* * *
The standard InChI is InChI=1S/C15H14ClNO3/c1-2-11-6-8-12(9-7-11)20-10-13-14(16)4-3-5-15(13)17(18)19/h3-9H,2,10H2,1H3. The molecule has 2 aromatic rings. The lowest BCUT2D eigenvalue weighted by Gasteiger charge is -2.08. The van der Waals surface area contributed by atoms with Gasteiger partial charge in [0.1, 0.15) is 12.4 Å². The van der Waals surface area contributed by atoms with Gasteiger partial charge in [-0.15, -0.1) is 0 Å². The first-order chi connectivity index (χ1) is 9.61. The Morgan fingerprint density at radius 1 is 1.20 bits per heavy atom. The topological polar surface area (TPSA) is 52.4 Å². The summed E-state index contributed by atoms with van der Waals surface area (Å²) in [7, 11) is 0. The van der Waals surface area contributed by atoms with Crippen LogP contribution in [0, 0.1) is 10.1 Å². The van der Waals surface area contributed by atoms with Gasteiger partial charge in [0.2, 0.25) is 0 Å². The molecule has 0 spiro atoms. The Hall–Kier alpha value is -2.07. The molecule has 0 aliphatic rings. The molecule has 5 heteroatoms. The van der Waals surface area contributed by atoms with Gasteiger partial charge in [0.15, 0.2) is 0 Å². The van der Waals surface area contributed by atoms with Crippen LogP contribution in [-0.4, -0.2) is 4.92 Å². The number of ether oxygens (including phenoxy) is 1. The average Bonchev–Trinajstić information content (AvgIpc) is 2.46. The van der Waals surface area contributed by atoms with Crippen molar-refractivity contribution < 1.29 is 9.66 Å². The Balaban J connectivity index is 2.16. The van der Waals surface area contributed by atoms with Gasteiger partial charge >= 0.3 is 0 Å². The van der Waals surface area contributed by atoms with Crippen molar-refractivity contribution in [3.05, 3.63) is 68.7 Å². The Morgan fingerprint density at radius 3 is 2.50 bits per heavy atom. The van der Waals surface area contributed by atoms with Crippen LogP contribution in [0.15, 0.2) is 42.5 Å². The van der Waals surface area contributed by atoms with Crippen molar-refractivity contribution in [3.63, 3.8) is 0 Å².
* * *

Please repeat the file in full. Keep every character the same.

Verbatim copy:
The standard InChI is InChI=1S/C15H14ClNO3/c1-2-11-6-8-12(9-7-11)20-10-13-14(16)4-3-5-15(13)17(18)19/h3-9H,2,10H2,1H3. The molecule has 2 aromatic rings. The lowest BCUT2D eigenvalue weighted by Gasteiger charge is -2.08. The van der Waals surface area contributed by atoms with Gasteiger partial charge in [0.1, 0.15) is 12.4 Å². The van der Waals surface area contributed by atoms with Gasteiger partial charge in [-0.15, -0.1) is 0 Å². The first-order chi connectivity index (χ1) is 9.61. The Morgan fingerprint density at radius 1 is 1.20 bits per heavy atom. The topological polar surface area (TPSA) is 52.4 Å². The summed E-state index contributed by atoms with van der Waals surface area (Å²) in [7, 11) is 0. The van der Waals surface area contributed by atoms with Crippen LogP contribution in [0, 0.1) is 10.1 Å². The van der Waals surface area contributed by atoms with Gasteiger partial charge in [0.2, 0.25) is 0 Å². The molecule has 0 spiro atoms. The Hall–Kier alpha value is -2.07. The molecule has 0 aliphatic rings. The molecule has 5 heteroatoms. The van der Waals surface area contributed by atoms with Gasteiger partial charge in [0.15, 0.2) is 0 Å². The van der Waals surface area contributed by atoms with Crippen LogP contribution in [-0.4, -0.2) is 4.92 Å². The number of ether oxygens (including phenoxy) is 1. The average Bonchev–Trinajstić information content (AvgIpc) is 2.46. The van der Waals surface area contributed by atoms with Crippen molar-refractivity contribution < 1.29 is 9.66 Å². The Balaban J connectivity index is 2.16. The van der Waals surface area contributed by atoms with Gasteiger partial charge >= 0.3 is 0 Å². The van der Waals surface area contributed by atoms with Crippen molar-refractivity contribution in [3.05, 3.63) is 68.7 Å². The Morgan fingerprint density at radius 3 is 2.50 bits per heavy atom. The van der Waals surface area contributed by atoms with Crippen LogP contribution in [0.15, 0.2) is 42.5 Å². The van der Waals surface area contributed by atoms with Crippen molar-refractivity contribution in [3.63, 3.8) is 0 Å².